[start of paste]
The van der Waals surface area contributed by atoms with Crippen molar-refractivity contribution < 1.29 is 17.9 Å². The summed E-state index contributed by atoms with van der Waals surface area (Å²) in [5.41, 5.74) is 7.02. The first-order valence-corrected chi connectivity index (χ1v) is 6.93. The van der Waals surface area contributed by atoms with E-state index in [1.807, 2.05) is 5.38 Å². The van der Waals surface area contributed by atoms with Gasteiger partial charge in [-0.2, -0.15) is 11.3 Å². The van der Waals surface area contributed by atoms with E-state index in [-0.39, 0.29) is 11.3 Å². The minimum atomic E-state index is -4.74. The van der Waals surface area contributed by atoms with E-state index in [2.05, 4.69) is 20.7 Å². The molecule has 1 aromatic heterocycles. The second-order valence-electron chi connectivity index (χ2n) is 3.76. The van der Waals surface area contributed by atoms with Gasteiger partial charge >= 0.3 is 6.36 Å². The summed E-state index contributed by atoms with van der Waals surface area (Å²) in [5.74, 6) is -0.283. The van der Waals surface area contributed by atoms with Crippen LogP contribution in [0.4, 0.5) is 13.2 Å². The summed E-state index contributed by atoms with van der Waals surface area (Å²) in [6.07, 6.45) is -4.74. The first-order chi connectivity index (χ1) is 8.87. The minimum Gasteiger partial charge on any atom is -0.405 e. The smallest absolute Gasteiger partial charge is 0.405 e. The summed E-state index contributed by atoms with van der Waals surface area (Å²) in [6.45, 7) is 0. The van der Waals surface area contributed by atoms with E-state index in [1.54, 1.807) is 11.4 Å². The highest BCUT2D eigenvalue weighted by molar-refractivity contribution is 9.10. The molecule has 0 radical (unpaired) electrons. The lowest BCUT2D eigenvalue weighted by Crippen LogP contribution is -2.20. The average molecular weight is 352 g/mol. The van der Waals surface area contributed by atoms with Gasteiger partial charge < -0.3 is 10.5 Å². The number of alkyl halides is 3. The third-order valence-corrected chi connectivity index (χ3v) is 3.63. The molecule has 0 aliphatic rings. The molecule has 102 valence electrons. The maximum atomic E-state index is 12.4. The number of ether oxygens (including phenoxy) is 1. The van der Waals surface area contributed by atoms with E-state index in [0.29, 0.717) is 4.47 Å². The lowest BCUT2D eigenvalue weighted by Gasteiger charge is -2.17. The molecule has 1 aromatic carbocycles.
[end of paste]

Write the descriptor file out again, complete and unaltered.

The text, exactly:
The van der Waals surface area contributed by atoms with Crippen molar-refractivity contribution < 1.29 is 17.9 Å². The summed E-state index contributed by atoms with van der Waals surface area (Å²) in [5.41, 5.74) is 7.02. The first-order valence-corrected chi connectivity index (χ1v) is 6.93. The van der Waals surface area contributed by atoms with E-state index in [1.807, 2.05) is 5.38 Å². The van der Waals surface area contributed by atoms with Gasteiger partial charge in [-0.2, -0.15) is 11.3 Å². The van der Waals surface area contributed by atoms with E-state index in [-0.39, 0.29) is 11.3 Å². The minimum atomic E-state index is -4.74. The van der Waals surface area contributed by atoms with E-state index in [2.05, 4.69) is 20.7 Å². The molecule has 1 aromatic heterocycles. The second-order valence-electron chi connectivity index (χ2n) is 3.76. The van der Waals surface area contributed by atoms with Gasteiger partial charge >= 0.3 is 6.36 Å². The summed E-state index contributed by atoms with van der Waals surface area (Å²) in [5.74, 6) is -0.283. The van der Waals surface area contributed by atoms with Crippen LogP contribution in [0.4, 0.5) is 13.2 Å². The summed E-state index contributed by atoms with van der Waals surface area (Å²) in [6.07, 6.45) is -4.74. The first-order chi connectivity index (χ1) is 8.87. The minimum Gasteiger partial charge on any atom is -0.405 e. The smallest absolute Gasteiger partial charge is 0.405 e. The summed E-state index contributed by atoms with van der Waals surface area (Å²) in [6.45, 7) is 0. The van der Waals surface area contributed by atoms with E-state index in [1.54, 1.807) is 11.4 Å². The highest BCUT2D eigenvalue weighted by molar-refractivity contribution is 9.10. The molecule has 0 radical (unpaired) electrons. The lowest BCUT2D eigenvalue weighted by Crippen LogP contribution is -2.20. The average molecular weight is 352 g/mol. The van der Waals surface area contributed by atoms with Gasteiger partial charge < -0.3 is 10.5 Å². The number of alkyl halides is 3. The third-order valence-corrected chi connectivity index (χ3v) is 3.63. The molecule has 0 aliphatic rings. The molecule has 102 valence electrons. The maximum atomic E-state index is 12.4. The number of ether oxygens (including phenoxy) is 1. The van der Waals surface area contributed by atoms with E-state index in [0.29, 0.717) is 4.47 Å². The lowest BCUT2D eigenvalue weighted by Gasteiger charge is -2.17. The molecule has 1 aromatic carbocycles.